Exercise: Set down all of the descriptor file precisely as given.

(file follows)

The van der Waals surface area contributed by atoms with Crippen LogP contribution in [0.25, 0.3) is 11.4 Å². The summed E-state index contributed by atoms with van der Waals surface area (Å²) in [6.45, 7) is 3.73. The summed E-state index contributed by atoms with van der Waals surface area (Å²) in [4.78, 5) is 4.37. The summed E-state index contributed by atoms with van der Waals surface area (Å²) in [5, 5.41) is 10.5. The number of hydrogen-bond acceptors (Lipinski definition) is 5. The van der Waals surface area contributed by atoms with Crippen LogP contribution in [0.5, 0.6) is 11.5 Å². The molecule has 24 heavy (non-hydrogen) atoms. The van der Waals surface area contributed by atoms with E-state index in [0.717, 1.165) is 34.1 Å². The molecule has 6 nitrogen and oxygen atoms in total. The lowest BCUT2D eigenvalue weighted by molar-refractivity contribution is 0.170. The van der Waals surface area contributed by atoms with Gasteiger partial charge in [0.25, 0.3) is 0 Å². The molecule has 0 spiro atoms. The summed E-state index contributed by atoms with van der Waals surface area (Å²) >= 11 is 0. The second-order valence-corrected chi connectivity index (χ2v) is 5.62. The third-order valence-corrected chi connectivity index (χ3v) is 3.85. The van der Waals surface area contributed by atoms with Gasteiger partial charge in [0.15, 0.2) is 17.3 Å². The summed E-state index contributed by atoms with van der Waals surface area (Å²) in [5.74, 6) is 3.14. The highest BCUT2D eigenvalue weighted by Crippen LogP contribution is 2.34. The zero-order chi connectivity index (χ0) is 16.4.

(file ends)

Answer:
The van der Waals surface area contributed by atoms with Crippen LogP contribution in [0.25, 0.3) is 11.4 Å². The summed E-state index contributed by atoms with van der Waals surface area (Å²) in [6.45, 7) is 3.73. The summed E-state index contributed by atoms with van der Waals surface area (Å²) in [4.78, 5) is 4.37. The summed E-state index contributed by atoms with van der Waals surface area (Å²) in [5, 5.41) is 10.5. The number of hydrogen-bond acceptors (Lipinski definition) is 5. The van der Waals surface area contributed by atoms with Crippen LogP contribution in [0.5, 0.6) is 11.5 Å². The molecule has 24 heavy (non-hydrogen) atoms. The van der Waals surface area contributed by atoms with E-state index in [0.717, 1.165) is 34.1 Å². The molecule has 6 nitrogen and oxygen atoms in total. The lowest BCUT2D eigenvalue weighted by molar-refractivity contribution is 0.170. The van der Waals surface area contributed by atoms with Gasteiger partial charge in [0.25, 0.3) is 0 Å². The molecule has 0 spiro atoms. The summed E-state index contributed by atoms with van der Waals surface area (Å²) >= 11 is 0. The second-order valence-corrected chi connectivity index (χ2v) is 5.62. The third-order valence-corrected chi connectivity index (χ3v) is 3.85. The van der Waals surface area contributed by atoms with Gasteiger partial charge in [0.15, 0.2) is 17.3 Å². The summed E-state index contributed by atoms with van der Waals surface area (Å²) in [5.74, 6) is 3.14. The highest BCUT2D eigenvalue weighted by Crippen LogP contribution is 2.34. The zero-order chi connectivity index (χ0) is 16.4.